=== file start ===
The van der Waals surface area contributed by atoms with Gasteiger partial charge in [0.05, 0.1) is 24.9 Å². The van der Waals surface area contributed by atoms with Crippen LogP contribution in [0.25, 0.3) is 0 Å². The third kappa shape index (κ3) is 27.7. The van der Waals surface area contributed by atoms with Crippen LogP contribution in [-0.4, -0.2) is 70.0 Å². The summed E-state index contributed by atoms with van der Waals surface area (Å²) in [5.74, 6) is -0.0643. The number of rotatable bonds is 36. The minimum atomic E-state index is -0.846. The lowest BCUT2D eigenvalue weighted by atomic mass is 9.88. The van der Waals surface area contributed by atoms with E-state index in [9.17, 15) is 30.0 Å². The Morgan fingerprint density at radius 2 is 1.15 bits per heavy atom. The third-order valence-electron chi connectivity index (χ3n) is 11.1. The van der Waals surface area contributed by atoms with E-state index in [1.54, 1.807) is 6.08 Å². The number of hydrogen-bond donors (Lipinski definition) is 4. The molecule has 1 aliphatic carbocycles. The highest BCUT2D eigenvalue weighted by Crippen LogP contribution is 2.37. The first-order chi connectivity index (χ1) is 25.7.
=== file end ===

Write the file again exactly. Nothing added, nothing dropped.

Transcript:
The van der Waals surface area contributed by atoms with Gasteiger partial charge in [0.05, 0.1) is 24.9 Å². The van der Waals surface area contributed by atoms with Crippen LogP contribution in [0.25, 0.3) is 0 Å². The third kappa shape index (κ3) is 27.7. The van der Waals surface area contributed by atoms with Crippen LogP contribution in [-0.4, -0.2) is 70.0 Å². The summed E-state index contributed by atoms with van der Waals surface area (Å²) in [5.74, 6) is -0.0643. The number of rotatable bonds is 36. The minimum atomic E-state index is -0.846. The lowest BCUT2D eigenvalue weighted by atomic mass is 9.88. The van der Waals surface area contributed by atoms with E-state index in [9.17, 15) is 30.0 Å². The Morgan fingerprint density at radius 2 is 1.15 bits per heavy atom. The third-order valence-electron chi connectivity index (χ3n) is 11.1. The van der Waals surface area contributed by atoms with E-state index in [1.54, 1.807) is 6.08 Å². The number of hydrogen-bond donors (Lipinski definition) is 4. The molecule has 1 aliphatic carbocycles. The highest BCUT2D eigenvalue weighted by Crippen LogP contribution is 2.37. The first-order chi connectivity index (χ1) is 25.7.